Russians take parody 'My Denunciation' app seriously and report neighbours for opposing war against Ukraine or Putin
A ‘My Denunciation’ app. has proven terrifyingly popular, with some of the over five thousand users clearly believing that they are reporting on neighbours or acquaintances for ‘discrediting the armed forces’ or criticizing Russian president Vladimir Putin. The current regime began encouraging Soviet-style denunciations many years ago, and there have been countless occasions over the last 18 months when those expressing criticism of Russia’s full-scale invasion of Ukraine have ended up prosecuted after being reported to the enforcement bodies by students, colleagues, neighbours or even people sitting close by in a restaurant.
The independent publication ‘We Can Explain’ ["Можем объяснить"] that the ‘My Denunciation’ app. was created and posted by an IT specialist, referred to as ‘Vladimir’. He left Russia for a country in Europe after Russia’s full-scale invasion and posted the app., seemingly as a parody, in January 2023. This was his second attempt, with the first app, back in 2018, attracting very little interest.
Although the logo is reminiscent of the Russian ‘’ site, the does state that the app “is not linked with state institutions”. It was clearly understood as a joke (or as hearkening back to Stalin’s Terror) by some of the users. Underneath the app, for example, ‘STAR BOMB Shcherban thanks the creators of the app “for the salvation of our Great nation from all fascists and enemies of the people!!!” I lodged a complaint against my 98-year-old grandfather, a War veteran, and he was executed within 20 minutes!!! I now own all his property!!! Unbelievably pleasant memories of 1937. Definitely 5 stars.” Another praises the app, saying that “they came for my neighbour in half an hour”, and next in line are another neighbour, his wife and their dog!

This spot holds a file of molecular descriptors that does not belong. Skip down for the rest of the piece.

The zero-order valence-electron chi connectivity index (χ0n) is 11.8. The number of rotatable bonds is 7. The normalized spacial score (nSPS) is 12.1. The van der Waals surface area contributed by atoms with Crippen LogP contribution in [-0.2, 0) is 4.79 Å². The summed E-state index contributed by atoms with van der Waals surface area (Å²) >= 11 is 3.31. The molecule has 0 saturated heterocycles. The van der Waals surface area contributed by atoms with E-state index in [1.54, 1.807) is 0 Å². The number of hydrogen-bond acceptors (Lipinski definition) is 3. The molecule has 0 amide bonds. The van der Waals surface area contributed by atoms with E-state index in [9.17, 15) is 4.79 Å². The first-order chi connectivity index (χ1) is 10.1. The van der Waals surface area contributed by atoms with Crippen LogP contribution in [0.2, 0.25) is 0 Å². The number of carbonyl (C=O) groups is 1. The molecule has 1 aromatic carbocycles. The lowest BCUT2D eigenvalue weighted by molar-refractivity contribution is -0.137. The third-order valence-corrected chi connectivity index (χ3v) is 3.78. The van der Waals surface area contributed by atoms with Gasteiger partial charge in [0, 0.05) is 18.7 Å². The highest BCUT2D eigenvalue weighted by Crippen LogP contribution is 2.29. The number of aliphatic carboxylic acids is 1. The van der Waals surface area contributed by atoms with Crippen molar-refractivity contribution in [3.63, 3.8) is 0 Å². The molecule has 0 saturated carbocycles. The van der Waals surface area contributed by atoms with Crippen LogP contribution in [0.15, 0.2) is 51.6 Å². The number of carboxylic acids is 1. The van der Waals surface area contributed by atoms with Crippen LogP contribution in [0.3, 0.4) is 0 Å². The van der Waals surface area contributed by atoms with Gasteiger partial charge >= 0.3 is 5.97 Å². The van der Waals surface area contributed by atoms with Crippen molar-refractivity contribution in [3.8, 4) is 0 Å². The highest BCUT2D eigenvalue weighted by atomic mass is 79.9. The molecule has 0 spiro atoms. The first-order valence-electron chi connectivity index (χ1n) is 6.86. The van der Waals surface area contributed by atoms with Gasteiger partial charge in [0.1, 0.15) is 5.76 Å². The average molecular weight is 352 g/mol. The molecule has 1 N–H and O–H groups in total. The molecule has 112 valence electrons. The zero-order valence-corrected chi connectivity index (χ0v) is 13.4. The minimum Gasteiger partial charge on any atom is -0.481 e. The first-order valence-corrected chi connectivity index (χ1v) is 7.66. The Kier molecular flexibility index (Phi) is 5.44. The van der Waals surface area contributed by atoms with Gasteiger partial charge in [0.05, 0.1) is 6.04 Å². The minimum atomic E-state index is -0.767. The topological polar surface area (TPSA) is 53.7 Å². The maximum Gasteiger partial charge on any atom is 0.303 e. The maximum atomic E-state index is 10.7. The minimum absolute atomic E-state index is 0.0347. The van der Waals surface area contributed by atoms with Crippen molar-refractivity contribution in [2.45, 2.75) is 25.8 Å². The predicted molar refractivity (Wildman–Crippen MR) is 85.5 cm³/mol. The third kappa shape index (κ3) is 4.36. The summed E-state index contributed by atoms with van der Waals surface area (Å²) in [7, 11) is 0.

Those who write denunciations almost always hide behind more euphemistic terms, and the very title “My denunciation’ should have made it clear that this was not a genuine platform for denouncing colleagues or neighbours. So should other parts of the description, including the promise that “administrators may examine the denunciations and take relevant measures”.
Some of the users have, nonetheless, seen it as an opportunity to write real denunciations. The publication had asked Vladimir back in January 2023 what he would do if the denunciations proved to be real. He clearly thought it a good thing that they would write to the app as their attempted denunciations would thus have no effect, and not get the intended target into the trouble they might otherwise have faced. He added then that he was pleased when he read either negative opinions of the app itself, or criticism of the authorities..
The number of ‘real’ denunciations invariably rises in response to reports in the media, about drone attacks, attacks, etc. People look on Google, he assumes, and download his app without particularly scrutinizing it.